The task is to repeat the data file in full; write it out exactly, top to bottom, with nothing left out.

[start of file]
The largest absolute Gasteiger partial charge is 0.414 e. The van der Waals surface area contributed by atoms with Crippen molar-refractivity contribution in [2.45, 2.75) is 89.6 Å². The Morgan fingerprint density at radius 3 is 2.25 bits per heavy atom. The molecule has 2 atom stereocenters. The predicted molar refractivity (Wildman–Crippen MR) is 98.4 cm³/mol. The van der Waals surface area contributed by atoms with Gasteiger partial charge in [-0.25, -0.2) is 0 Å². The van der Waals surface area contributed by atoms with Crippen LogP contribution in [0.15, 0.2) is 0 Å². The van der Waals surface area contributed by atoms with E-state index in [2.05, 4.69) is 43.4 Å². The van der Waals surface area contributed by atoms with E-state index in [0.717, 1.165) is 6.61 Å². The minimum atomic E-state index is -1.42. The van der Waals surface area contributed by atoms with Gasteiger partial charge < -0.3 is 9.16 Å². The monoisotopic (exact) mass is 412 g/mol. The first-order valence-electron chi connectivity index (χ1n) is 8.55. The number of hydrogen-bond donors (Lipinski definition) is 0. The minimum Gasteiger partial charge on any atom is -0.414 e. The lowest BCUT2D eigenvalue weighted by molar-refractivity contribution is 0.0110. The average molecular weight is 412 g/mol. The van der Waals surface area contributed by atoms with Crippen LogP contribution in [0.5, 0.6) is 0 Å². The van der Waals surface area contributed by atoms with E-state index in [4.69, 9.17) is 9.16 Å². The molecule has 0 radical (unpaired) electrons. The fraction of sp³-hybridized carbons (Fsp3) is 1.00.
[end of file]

The largest absolute Gasteiger partial charge is 0.414 e. The van der Waals surface area contributed by atoms with Crippen molar-refractivity contribution in [2.45, 2.75) is 89.6 Å². The Morgan fingerprint density at radius 3 is 2.25 bits per heavy atom. The molecule has 2 atom stereocenters. The predicted molar refractivity (Wildman–Crippen MR) is 98.4 cm³/mol. The van der Waals surface area contributed by atoms with Gasteiger partial charge in [-0.25, -0.2) is 0 Å². The van der Waals surface area contributed by atoms with Crippen LogP contribution in [0.15, 0.2) is 0 Å². The van der Waals surface area contributed by atoms with E-state index in [2.05, 4.69) is 43.4 Å². The van der Waals surface area contributed by atoms with E-state index in [0.717, 1.165) is 6.61 Å². The minimum atomic E-state index is -1.42. The van der Waals surface area contributed by atoms with Gasteiger partial charge < -0.3 is 9.16 Å². The monoisotopic (exact) mass is 412 g/mol. The first-order valence-electron chi connectivity index (χ1n) is 8.55. The number of hydrogen-bond donors (Lipinski definition) is 0. The minimum Gasteiger partial charge on any atom is -0.414 e. The lowest BCUT2D eigenvalue weighted by molar-refractivity contribution is 0.0110. The average molecular weight is 412 g/mol. The van der Waals surface area contributed by atoms with Crippen LogP contribution in [0.5, 0.6) is 0 Å². The van der Waals surface area contributed by atoms with E-state index in [4.69, 9.17) is 9.16 Å². The molecule has 0 radical (unpaired) electrons. The fraction of sp³-hybridized carbons (Fsp3) is 1.00.